A Therapy Dog's job is allowing strangers to make unrestricted physical contact with it. Children and adults alike benefit from the comfort of dogs. In hospice environments, Therapy Dogs play a role in palliative care, by reducing death anxiety. Pitbulls are a common breed of dog utilized as Therapy Dogs. There are well over 100 licensed Therapy Dog organizations in the U.S. today; none of them have a breed restriction against Pitbulls. The most important characteristic of a Therapy Dog is temperament. These dogs deal with people so frail, as to be at risk of being injured by even the most innocent rapid or overly rough movements common to dogs. Therapy Dogs must be friendly, patient, confident, gentle, and predictably calm in any and all situations. Pitbulls fit that description with consistency, when paired with responsible, loving owners.

Pitbulls Are Everywhere

From Agility Competitions to French Ring, Search & Rescue to K9 Drug and Bomb Detection, from Weight Pull Championships, Obedience Trials and Frisbee dogs, to performing as television personalities, from Certified Therapy Dogs to simply being gentle family pets, Pitbulls fill every roll a dog can fill, loyally serving human beings, with almost no exception. They do it cheerfully, they do it without any form of temperament problems, without any form of special treatment, and with a stable-minded patience, and energetic joy that few other breeds of dogs can consistently muster.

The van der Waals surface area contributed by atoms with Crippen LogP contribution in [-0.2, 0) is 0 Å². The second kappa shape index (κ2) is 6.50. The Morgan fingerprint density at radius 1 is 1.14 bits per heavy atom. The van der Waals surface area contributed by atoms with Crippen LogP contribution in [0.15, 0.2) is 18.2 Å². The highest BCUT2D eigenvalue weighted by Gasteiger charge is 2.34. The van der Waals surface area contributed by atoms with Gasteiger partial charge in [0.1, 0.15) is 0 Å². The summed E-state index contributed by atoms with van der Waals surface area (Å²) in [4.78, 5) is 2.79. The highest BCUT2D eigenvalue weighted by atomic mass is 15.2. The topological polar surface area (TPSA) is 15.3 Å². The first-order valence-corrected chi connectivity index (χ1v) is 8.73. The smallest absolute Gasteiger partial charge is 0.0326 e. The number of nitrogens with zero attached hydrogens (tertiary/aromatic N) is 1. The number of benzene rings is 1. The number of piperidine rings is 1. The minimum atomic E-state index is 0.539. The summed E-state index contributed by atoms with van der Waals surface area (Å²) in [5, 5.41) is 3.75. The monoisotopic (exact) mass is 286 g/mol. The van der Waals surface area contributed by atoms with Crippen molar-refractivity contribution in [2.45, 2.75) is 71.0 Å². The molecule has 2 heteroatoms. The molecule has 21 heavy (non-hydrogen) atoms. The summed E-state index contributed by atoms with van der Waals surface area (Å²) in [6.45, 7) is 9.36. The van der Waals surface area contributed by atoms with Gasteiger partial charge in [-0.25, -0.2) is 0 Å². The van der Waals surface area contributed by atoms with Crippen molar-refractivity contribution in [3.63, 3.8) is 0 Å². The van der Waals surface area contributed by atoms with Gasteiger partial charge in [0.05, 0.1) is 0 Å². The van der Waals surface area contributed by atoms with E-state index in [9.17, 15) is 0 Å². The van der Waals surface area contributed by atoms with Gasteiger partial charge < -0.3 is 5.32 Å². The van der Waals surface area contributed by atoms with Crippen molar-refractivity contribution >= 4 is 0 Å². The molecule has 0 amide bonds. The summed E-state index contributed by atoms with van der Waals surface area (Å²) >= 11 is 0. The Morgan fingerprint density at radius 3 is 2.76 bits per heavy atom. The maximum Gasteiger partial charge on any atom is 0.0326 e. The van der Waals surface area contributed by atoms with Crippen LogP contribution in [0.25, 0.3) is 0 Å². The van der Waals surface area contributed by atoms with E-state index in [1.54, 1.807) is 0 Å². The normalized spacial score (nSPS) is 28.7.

Saying that a Pitbull is "dangerous," is much like saying a car is dangerous. Of course it is, when an irresponsible fellow, high on drugs or drunk on booze slams his car into a mom driving her kids back from soccer practice. However, I drive a car, you probably drive a car, hundreds of millions of people throughout the world drive cars; should that disturbed young man's terrible crime, be the catalyst for taking away the rest of our driving privileges, when the hundreds of millions of people making up the majority, are typically safe, responsible drivers, who do not kill people with our vehicles?

There are literally MILLIONS of Pitbulls throughout the United States. Statistically, less than .001% of them will ever bite anything more sinister than a dog biscuit, received as reward for performing any number of hundreds of professional duties, tricks and sports for their loving human owners.